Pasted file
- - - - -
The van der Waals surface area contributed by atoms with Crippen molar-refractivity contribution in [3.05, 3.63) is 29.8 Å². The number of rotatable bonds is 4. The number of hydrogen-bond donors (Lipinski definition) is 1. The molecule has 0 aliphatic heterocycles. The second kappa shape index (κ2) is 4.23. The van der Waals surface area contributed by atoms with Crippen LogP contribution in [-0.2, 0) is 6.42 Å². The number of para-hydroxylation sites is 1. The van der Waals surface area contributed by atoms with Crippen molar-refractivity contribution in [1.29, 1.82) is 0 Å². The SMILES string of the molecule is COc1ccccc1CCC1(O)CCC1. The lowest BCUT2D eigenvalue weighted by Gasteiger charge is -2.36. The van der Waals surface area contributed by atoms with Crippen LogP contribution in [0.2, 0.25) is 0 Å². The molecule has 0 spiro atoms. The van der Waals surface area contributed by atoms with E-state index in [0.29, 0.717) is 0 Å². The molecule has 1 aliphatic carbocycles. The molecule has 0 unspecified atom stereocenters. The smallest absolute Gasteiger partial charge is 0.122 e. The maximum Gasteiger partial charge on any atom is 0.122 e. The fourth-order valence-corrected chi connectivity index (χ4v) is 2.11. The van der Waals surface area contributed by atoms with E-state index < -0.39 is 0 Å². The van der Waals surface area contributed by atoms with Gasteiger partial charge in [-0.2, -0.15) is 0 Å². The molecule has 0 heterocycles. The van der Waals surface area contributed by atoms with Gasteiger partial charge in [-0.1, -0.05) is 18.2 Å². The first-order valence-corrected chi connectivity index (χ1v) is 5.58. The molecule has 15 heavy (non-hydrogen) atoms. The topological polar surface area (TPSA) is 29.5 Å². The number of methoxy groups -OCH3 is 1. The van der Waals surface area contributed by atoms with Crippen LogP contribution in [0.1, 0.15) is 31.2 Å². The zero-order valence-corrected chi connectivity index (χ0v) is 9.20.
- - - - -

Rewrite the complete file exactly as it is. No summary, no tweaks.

The van der Waals surface area contributed by atoms with Crippen molar-refractivity contribution in [3.05, 3.63) is 29.8 Å². The number of rotatable bonds is 4. The number of hydrogen-bond donors (Lipinski definition) is 1. The molecule has 0 aliphatic heterocycles. The second kappa shape index (κ2) is 4.23. The van der Waals surface area contributed by atoms with Crippen LogP contribution in [-0.2, 0) is 6.42 Å². The number of para-hydroxylation sites is 1. The van der Waals surface area contributed by atoms with Crippen molar-refractivity contribution in [1.29, 1.82) is 0 Å². The SMILES string of the molecule is COc1ccccc1CCC1(O)CCC1. The lowest BCUT2D eigenvalue weighted by Gasteiger charge is -2.36. The van der Waals surface area contributed by atoms with Crippen LogP contribution in [0.2, 0.25) is 0 Å². The molecule has 0 spiro atoms. The van der Waals surface area contributed by atoms with E-state index in [0.29, 0.717) is 0 Å². The molecule has 1 aliphatic carbocycles. The molecule has 0 unspecified atom stereocenters. The smallest absolute Gasteiger partial charge is 0.122 e. The maximum Gasteiger partial charge on any atom is 0.122 e. The fourth-order valence-corrected chi connectivity index (χ4v) is 2.11. The van der Waals surface area contributed by atoms with E-state index < -0.39 is 0 Å². The van der Waals surface area contributed by atoms with Gasteiger partial charge in [-0.2, -0.15) is 0 Å². The molecule has 0 heterocycles. The van der Waals surface area contributed by atoms with Gasteiger partial charge in [-0.1, -0.05) is 18.2 Å². The first-order valence-corrected chi connectivity index (χ1v) is 5.58. The molecule has 15 heavy (non-hydrogen) atoms. The topological polar surface area (TPSA) is 29.5 Å². The number of methoxy groups -OCH3 is 1. The van der Waals surface area contributed by atoms with Crippen LogP contribution in [0.1, 0.15) is 31.2 Å². The zero-order valence-corrected chi connectivity index (χ0v) is 9.20.